L'essence du rire


Omnibus's history of the British sitcom, Laughter in the House (Wednesdays, BBC1), reads television as social history. A well archived three-part series, it traces the path from Life with the Lyons to the Men Behaving Badly masturbation trilogy of last Christmas. But, as questions go, how we got from timid A to tawdry Z is hardly one of the great unanswerables. Our sense of humour has tracked social attitudes. End of thesis. The more interesting question, which Laughter in the House answers obliquely, is: what makes a sitcom British? And to tackle that question you would put at the front end of the series not a clip from Men Behaving Badly but a segment of the puzzlingly regressive All Along the Watchtower (Sundays, BBC1).

The documentary's first insight is that British sitcoms quickly assumed a fundamentally different shape from their American inspirations. Denis Norden recalled the BBC's head of light entertainment, Ronnie Waldman, showing his producers an episode of America's 1950s hit The Adventures of Ozzie and Harriet. To a man, they said such a show could not possibly work in Britain. Ozzie and Harriet Nelson owned a car and a fridge. Britain was so stratified that such affluence would alienate half the audience. The BBC's creative response was to employ Ben Lyon and his wife Bebe Daniels, American comedians who had made their home in London during the war. The Lyons could be forgiven their luxuries.

But this was the wrong solution. The answer was to make social discomfort the comedy's very subject; for class is not a British taboo but a British turn-on. Anthony Aloysius St John Hancock, Albert and Harold Steptoe, Alf and Elsie Garnett personified a working-class so deep down the piles of income, intellect and social grace that all of Britain could examine them from a position of altitude. Hancock, for example, as his co-creator Alan Simpson explained, was a combination of every conceivable human failure, fatally compounded by a belief that he was a genius: "Does Magna Carta mean nothing to you?" we heard him rant in a parody of Twelve Angry Men. "Did she die in vain?"

Don Warrington, who played the superior-sounding black lodger in Rising Damp, neatly summarises the matter: "British sitcom works when it is all about class - class you aspire to and class you don't have." Rigsby from Rising Damp boasts that his father "once got off a bus rather than sit next to a woman with bare arms". Basil Fawlty resents serving all his guests, unless they are unequivocally of superior rank. The essence of Dad's Army is not the actual war, but the grammar school blimp Mainwaring's temporary social victory over the public school Wilson.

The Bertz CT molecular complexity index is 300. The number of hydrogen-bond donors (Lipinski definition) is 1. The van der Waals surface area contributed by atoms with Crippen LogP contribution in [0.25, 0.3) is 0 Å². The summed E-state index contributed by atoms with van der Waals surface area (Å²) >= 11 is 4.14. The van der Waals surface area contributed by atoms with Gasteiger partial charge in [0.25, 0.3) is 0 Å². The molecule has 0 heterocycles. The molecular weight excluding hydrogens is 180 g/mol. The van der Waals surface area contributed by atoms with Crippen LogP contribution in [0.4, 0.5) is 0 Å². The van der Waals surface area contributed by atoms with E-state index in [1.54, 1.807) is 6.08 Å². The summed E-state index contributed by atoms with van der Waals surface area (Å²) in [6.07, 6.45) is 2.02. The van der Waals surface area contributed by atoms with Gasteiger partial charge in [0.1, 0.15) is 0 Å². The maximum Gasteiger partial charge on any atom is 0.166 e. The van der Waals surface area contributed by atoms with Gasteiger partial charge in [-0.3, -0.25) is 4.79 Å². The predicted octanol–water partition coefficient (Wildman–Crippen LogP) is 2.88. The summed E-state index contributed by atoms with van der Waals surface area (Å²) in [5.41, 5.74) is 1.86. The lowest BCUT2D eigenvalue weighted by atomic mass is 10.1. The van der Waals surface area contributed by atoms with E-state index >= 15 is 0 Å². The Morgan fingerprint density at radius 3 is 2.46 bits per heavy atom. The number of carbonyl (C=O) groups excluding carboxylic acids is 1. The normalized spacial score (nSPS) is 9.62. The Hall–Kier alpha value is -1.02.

Having established this thesis, however, the programme muddles it next week by insisting that the "golden age" of sitcom was the 1970s. But, except for the greats, 1970s sitcoms shared the assumption of the age that the 1960s had "cured" class. They became besotted instead by "social change", in their writers' tin heads a synonym for premarital sex - although immigration (Love Thy Neighbour) and self-sufficiency (The Good Life) had their moments.

Realism drained out of sitcoms with the arrival of colour television. Sharing the monochrome of 1960s social realist films somehow encouraged the griminess and aggression of Steptoe and Till Death Do Us Part. The colour clips of both shows' later editions revealed a slackening in tension, although John Cleese took no notice of the trend towards pastel in Fawlty Towers, Andrew Sachs complaining to Cleese about the violence of Basil's assaults on Manuel.

And so to All Along the Watchtower. Has this fledgling missed out on the youth serum labelled "alternative" that saved the sitcom in the 1980s, or does it simply need a stronger dose? The comedy's situation is alternative enough: a three-man RAF early-warning station in north Scotland headed by a wing commander who does not appreciate that the cold war is over. The premise and Roger Blake's performance as the mad commander had their whimsical way with me at first. The charm quickly ran to fat, however. Now I watch it ornithologically, spotting where its constituent ideas have migrated from and wondering why it fails to fly.

The Omnibus documentary helps. The three RAF men are variations of the old man/stupid young man/pompous boss format of Dad's Army, which was itself taken from Will Hay's 1937 comedy Oh, Mr Porter!. The situation of a male trio trapped in a remote posting is cribbed from Father Ted (with Christopher Lang's ironist Flight Lieutenant Harrison as Ted). The essential comedy of a military machine without a war to fight dates from ITV's Army Game in the 1950s. Meanwhile, down the road a tatty-inn sitcom struggles on in tandem, paying cursory tribute to Fawlty Towers. The pub's all-Scottish inhabitants are varieties of racist jokes: mean (the landlord) or alcoholic (the local bar-prop played by Tom Watson) or violent (the local talent's invisible boyfriend, Alastair). What does All Along the Watchtower lack?

Class, of course. In every sense.

Andrew Billen is a staff writer on the London "Evening Standard"

Andrew Billen has worked as a celebrity interviewer for, successively, The Observer, the Evening Standard and, currently The Times. For his columns, he was awarded reviewer of the year in 2006 Press Gazette Magazine Awards.

This article first appeared in the 26 March 1999 issue of the New Statesman, Eating people is wrong